An investigation into possible campaign finance violations involving conservative groups in Wisconsin and Gov. Scott Walker’s campaign committee has become entangled in back-to-back federal court rulings on whether it should continue. On Tuesday, a federal judge halted the investigation, giving a momentary victory to Mr. Walker, a Republican who is seeking re-election this fall and is sometimes mentioned as a presidential possibility for 2016. The investigation, the details of which are murky because of tight state secrecy rules, had clouded Mr. Walker’s political prospects and become a focus of attention for his critics. But on Wednesday, the United States Court of Appeals for the Seventh Circuit stayed the injunction, calling for a lower court review of an earlier, separate appeal in the case.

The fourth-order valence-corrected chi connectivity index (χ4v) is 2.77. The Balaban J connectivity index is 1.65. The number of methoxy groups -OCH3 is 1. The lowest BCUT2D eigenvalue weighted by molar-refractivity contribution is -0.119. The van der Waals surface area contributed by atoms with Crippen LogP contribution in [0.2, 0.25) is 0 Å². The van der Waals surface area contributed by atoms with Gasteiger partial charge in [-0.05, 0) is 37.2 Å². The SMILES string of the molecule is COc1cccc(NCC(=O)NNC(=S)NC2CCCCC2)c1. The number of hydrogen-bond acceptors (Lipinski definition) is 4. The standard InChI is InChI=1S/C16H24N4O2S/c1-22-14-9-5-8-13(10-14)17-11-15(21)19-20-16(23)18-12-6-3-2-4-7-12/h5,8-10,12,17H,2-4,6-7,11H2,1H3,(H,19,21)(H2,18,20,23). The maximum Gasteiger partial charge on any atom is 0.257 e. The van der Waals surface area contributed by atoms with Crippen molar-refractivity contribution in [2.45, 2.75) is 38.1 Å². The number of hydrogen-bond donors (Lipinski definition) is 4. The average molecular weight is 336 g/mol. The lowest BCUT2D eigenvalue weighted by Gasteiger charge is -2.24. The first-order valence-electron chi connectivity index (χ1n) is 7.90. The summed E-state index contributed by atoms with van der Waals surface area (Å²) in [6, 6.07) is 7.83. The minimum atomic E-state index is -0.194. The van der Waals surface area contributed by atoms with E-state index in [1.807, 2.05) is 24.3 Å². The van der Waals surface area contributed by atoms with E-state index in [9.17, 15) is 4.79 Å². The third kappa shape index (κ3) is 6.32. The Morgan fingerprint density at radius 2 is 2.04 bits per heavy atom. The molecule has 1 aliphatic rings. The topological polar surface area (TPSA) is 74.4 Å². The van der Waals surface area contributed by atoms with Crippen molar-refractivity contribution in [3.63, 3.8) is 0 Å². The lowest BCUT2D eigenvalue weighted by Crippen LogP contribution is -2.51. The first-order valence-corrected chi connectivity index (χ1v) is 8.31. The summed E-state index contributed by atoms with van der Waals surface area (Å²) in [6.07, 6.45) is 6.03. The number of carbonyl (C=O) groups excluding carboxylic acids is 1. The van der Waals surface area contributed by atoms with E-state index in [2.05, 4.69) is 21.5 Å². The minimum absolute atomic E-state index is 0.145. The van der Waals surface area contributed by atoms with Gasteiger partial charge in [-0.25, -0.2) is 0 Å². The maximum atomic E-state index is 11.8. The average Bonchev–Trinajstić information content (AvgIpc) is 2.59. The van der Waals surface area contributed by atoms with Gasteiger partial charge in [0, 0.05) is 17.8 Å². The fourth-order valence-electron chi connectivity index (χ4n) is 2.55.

In a decision issued late Tuesday, Judge Rudolph T. Randa of the United States District Court for the Eastern District of Wisconsin had granted a preliminary injunction to stop the investigation, determining that it infringed on the First Amendment rights of the Wisconsin Club for Growth, which had sued along with its director, Eric O’Keefe.
Judge Randa found that, contrary to prosecutors’ claims, the Wisconsin Club for Growth had not improperly coordinated with Mr. Walker’s campaign committee and groups like Wisconsin Right to Life and United Sportsmen of Wisconsin as Mr. Walker sought successfully to survive a 2012 recall election.
At issue was whether the groups had carried out permitted advertising about issues like limits on collective bargaining, or whether their efforts had been so closely coordinated with Mr. Walker’s campaign as to require that they be reported as contributions aimed expressly at electing a particular candidate.